Fanboys Anonymous

Magic: The Gathering Conspiracy Full Spoiler Released

Wizards of the Coast has posted a full spoiler of Conspiracy, a new multiplayer set designed specifically for drafting purposes. Conspiracy is set in Paliano, the High City, an intrigue-wracked metropolis on the newly revealed plane of Fiora. (For those who follow the current Magic: The Gathering comic books, this is the home plane of planeswalker and series protagonist Dack Fayden.)

MTG multiplayer draft set

Here’s a summary of the set’s new mechanics, which are covered in more detail in a May 19 post on the Wizards website:

conspiracy hidden agenda spend mana as any color

  • The set contains one new card type. Cards of this type—conspiracies—don’t go into your deck. Instead, you put all of them right into play at the start of the game. They aren’t usually all that strong, but any kind of free resource is valuable, so they should be worth drafting.
  • Some conspiracies have the hidden agenda subtype. You play a hidden agenda face down and write down the name of a card. At any time, you can turn the hidden agenda face up, at which point it takes effect.
  • Dethrone is a new keyword. A creature with dethrone gets a +1/+1 counter whenever it attacks the player with the highest life total or a player tied for the highest life total. This is clearly aimed at making multiplayer more fun by encouraging players to focus their efforts at whoever’s ahead instead of knocking a trailing player out of the game.
  • Will of the council is an ability phrase that calls for all players to vote on an effect. This is aimed at generating interesting political situations in multiplayer, but because the controller always breaks ties, it should often be strong in two-player games as well.
  • The last new ability word, parley, has each player reveal the top card in his or her library and draw it, and generates an effect based on what cards were revealed. Parley’s multiplayer utility is less obvious, but letting everyone see cards as they’re drawn should give sharp-eyed players an advantage.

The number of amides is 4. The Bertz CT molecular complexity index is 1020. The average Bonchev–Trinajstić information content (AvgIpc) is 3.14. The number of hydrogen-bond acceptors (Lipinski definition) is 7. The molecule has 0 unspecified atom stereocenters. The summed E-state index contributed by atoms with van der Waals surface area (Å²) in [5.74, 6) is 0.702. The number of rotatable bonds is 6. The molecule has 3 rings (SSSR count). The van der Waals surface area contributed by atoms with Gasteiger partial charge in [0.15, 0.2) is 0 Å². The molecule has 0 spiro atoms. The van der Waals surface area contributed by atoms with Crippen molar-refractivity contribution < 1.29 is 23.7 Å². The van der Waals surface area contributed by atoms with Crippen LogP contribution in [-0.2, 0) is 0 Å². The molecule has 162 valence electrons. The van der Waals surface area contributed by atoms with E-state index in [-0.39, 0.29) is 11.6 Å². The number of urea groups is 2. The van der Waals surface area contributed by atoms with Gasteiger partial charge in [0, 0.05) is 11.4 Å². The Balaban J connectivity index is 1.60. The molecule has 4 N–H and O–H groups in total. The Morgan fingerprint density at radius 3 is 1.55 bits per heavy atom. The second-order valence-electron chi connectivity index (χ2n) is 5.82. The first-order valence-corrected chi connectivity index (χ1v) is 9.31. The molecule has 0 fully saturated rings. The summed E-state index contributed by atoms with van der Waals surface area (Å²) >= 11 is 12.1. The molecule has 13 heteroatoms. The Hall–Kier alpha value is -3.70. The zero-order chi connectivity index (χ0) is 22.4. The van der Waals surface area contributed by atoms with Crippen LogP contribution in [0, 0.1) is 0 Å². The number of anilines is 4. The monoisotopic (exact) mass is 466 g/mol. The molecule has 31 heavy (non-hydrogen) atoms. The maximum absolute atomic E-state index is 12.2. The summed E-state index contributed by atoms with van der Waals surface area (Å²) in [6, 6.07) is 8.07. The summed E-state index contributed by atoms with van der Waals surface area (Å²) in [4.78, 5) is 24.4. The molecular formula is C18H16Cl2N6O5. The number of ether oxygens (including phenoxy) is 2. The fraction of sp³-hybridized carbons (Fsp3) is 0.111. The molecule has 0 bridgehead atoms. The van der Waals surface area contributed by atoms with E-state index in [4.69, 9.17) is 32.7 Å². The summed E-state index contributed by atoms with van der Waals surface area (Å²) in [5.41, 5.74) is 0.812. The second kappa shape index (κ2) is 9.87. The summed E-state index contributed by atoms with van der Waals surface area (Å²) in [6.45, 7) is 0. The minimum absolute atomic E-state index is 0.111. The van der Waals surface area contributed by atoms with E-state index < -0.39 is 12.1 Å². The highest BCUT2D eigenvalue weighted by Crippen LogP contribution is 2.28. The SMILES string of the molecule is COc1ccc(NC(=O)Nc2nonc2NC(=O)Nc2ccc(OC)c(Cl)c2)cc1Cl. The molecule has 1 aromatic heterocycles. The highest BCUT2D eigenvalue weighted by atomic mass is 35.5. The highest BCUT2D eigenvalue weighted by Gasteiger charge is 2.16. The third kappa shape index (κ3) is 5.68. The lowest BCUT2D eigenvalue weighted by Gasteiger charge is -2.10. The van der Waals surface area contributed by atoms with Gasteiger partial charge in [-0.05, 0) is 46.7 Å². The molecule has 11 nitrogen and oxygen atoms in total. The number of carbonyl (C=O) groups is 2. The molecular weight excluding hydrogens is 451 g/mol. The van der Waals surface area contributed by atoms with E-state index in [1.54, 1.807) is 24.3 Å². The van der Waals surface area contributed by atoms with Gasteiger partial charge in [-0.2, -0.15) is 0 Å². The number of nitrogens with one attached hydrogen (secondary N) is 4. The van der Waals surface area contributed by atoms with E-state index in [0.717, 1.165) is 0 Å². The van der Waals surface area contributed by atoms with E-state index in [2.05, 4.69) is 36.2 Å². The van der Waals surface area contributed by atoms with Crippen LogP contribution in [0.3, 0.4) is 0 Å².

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Magic: The Gathering – Khans of Tarkir Announced

Magic: The Gathering head designer Mark Rosewater announced this fall’s expert-level expansion, Khans of Tarkir, in a video filmed at the end of the Journey Into Nyx Pro Tour. According to the video, the new block is a “war-torn world ruled by warlords,” and the illustrations suggest that it takes its inspiration from Mongol horse-nomads. It’s also the home of planeswalker Sarkhan Vol, whose card previously appeared in the Shards of Alara and Rise of the Eldrazi sets.

Magic: the Gathering giant undead dragon breathing fire


Sarkhan left his home plane in search of dragons, for while the creatures fascinated him, all of Tarkir’s dragons are long dead. But as Wizards of the Coast tries to include dragon cards in every set, we can expect a dramatic draconic deluge later in the block.

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Magic: The Gathering – Journey into Nyx Full Spoiler Released

On April 18, Wizards of the Coast released a full spoiler of the new Magic: the Gathering expansion, Journey Into Nyx.

MtG expansion Theros block card spoilers

There have been grumblings in the player base about how Theros block has failed to fulfill its promise of being an “enchantment matters” block. Journey into Nyx fulfills that promise. The set is rife with actual enchantments—not just enchantment creatures or Auras—and many of its cards specifically care about all enchantments.

Now let’s look at the set’s mechanics and cards!


Almost every mechanic from earlier in Theros block appears in Journey Into Nyx. The only one missing is Tribute, from Born of the Gods. As that was my least favorite mechanic in the block—letting your opponent choose the effect is a downer—I’m not disappointed to see it go.

The Bestow mechanic stretches its design space a bit with a cycle that comes with drawbacks, giving you the option of enchanting an opposing creature to give it that drawback. The affected creature will still gain power and toughness, though, so see these Bestow cards are most likely to be used this way as a panic button in Limited.


Constellation: Creatures with Constellation—representing the starry appearance of spirits from the divine realm of Nyx—are at the core of the set’s “enchantment matters” theme. This ability word provides a benefit whenever an enchantment enters the battlefield under your control. It’s a cinch that some of these cards will see casual play in Bestow and Enchantress decks.

Strive: A stripped-down Multikicker/Overload variant, Strive allows you to extend a single-target spell to one or more additional targets for an increased mana cost. This is likely to be a Limited-only mechanic, but I expect it’ll come in handy in Limited as a Heroic enabler.

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World of Darkness MMO Development Shut Down

Bad news for fans of Vampire: The Masquerade and the rest of White Wolf Publishing’s stable of tabletop horror RPGs! On April 14, CCP Games, the studio responsible for sci-fi MMO EVE Online, officially cancelled the upcoming World of Darkness MMORPG.

massively multiplayer online game about being a vampire

Iceland-based CCP merged with the Atlanta, GA-based White Wolf in 2006 to develop an MMO based on the “World of Darkness,” a modern horror setting haunted by supernatural beings—vampires, werewolves, magicians, ghosts, and the like—and perhaps best known in popular culture for the short-lived Aaron Spelling vamp-o-drama Kindred: the Embraced.

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Review: Cards Against Humanity Game